- Update: NHSI to disband the panel following families’ concerns
- Family says panel members had conflicts of interest
- Panel was set up to review work of independent review team
A controversial panel set up by NHS Improvement to review the findings of an independent investigation into poor maternity care has been disbanded after HSJ exposed concerns it was a “cover up” and that its members were conflicted.
NHS Improvement today said it was standing down the review panel which it set up late last year to review the findings of the Ockenden investigation into Shrewsbury and Telford Hospital Trust.
On Friday, HSJ approached NHSI and the Care Quality Commission after learning that one panel member, CQC deputy chief inspector of hospitals Nigel Acheson, had previously led an inspection of the trust in 2016, which rated it “requires improvement”. A year later, the CQC went back to the trust and rated it “inadequate” with serious safety concerns in maternity.
Families argued this gave him a conflict of interest and claimed other members of the panel, including the Royal College of Obstetricians and Gynaecologists and the Royal College of Midwives, were also conflicted. The RCOG was paid by SATH for a positive report based solely on testimony from the trust and no visit to the hospital site.
In a statement this lunchtime, NHS Improvement announced the panel would be stood down.
Kathy McLean, NHSI medical director, said: “In response to feedback from families, NHS Improvement has decided to stand down the independent review panel. Although the intention had always been for the panel to provide additional scrutiny and support to the wide-ranging review being undertaken by Donna Ockenden, it is clear that its role has prompted concerns, which we hope are now resolved.
“The review remains completely independent and NHS Improvement will ensure that families are given the answers they need and that lessons are learnt.”
Last week, HSJ revealed the creation of the panel, which included officials from NHSI and Dr McLean. Families threatened to take legal action and to withdraw from the Ockenden review.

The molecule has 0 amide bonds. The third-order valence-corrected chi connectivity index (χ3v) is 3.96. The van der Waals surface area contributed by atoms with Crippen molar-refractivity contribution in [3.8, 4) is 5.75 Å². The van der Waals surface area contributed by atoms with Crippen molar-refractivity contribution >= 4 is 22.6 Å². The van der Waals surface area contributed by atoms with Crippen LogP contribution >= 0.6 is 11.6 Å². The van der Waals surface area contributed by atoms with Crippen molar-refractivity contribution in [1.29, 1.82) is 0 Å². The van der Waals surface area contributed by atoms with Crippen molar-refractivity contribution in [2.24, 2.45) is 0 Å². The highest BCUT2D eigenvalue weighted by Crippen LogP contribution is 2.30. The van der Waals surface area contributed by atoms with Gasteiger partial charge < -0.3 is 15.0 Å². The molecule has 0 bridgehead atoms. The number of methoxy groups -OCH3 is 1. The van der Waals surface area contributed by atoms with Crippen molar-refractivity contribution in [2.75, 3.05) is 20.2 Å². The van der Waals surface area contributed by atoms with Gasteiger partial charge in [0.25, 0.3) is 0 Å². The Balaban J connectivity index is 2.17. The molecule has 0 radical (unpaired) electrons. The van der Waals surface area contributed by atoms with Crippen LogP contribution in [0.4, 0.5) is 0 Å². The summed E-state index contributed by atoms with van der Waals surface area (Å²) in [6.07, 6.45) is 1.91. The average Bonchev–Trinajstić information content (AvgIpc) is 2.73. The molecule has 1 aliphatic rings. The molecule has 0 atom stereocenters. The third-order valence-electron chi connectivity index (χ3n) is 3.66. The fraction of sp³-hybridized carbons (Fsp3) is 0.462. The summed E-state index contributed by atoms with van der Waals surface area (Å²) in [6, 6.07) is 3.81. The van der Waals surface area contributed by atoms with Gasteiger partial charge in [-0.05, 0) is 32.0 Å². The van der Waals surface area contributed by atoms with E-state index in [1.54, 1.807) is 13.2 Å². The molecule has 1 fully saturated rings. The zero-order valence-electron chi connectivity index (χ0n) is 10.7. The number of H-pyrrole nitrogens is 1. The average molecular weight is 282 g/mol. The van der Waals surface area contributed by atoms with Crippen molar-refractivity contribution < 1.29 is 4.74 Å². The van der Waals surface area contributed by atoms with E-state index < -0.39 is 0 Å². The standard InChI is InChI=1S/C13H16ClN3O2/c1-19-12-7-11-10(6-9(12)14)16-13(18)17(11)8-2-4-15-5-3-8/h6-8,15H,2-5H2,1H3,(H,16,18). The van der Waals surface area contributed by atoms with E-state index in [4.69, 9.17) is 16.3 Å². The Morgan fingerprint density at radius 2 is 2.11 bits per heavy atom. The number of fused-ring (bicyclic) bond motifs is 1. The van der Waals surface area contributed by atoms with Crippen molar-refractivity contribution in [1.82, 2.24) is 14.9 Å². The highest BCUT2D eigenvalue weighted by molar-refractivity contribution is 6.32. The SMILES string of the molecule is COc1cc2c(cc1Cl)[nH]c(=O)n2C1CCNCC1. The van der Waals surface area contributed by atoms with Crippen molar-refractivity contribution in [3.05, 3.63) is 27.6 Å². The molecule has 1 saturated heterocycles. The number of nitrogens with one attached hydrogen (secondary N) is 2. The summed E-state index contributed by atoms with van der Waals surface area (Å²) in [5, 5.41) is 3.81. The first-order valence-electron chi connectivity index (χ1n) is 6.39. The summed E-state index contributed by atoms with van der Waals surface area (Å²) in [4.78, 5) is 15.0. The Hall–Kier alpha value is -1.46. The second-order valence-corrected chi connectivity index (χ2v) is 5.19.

Expert Donna Ockenden was asked to investigate concerns at SATH by former health secretary Jeremy Hunt in 2017, looking at the avoidable deaths of 23 mothers and babies including Kate Stanton-Davies and baby Pippa Griffiths. The investigation was widened by current health and social care secretary Matt Hancock last year after HSJ revealed more apparent failings. More than 200 cases are believed to be under investigation by the Ockenden team which includes obstetricians, midwives, anaesthetists and neonatologists.
In a statement, Rhiannon Davies and Richard Stanton, the parents of baby Kate who died in 2009, said: “Thanks again to the incredible strength of bereaved families, working in conjunction with respected media, the obstruction of the truth has been prevented.
“The removal of this so-called scrutiny panel is the right decision, the only decision. We can only hope the professionals with whom Donna Ockenden is conducting her review will not have been so grossly insulted by the creation of the panel that they choose to quit.”
In a statement before that decision Ted Baker, CQC’s chief inspector of hospitals, said the watchdog did not believe Dr Acheson was conflicted on the matter.
He said: “Nigel Acheson’s role as chair of CQC’s inspection of SATH in December 2016 was made known to NHS Improvement prior to accepting a place on the Ockendon review panel.
“To carry out their role our staff must demonstrate high standards of professional conduct and impartiality at all times and we do not consider Nigel’s involvement in the review to be a conflict of interest.”
Professor Baker added that the 2016 inspection team included 30 staff and while Dr Acheson chaired the inspection, the final report was written by inspection team leader Debbie Widdowson, who led the team on the ground.
Both the RCOG and RCM rejected claims they were compromised by being members of the panel.
This story was substantially updated on 4 March at 1.10pm after NHS Improvement said the panel was disbanded.
Information provided to HSJ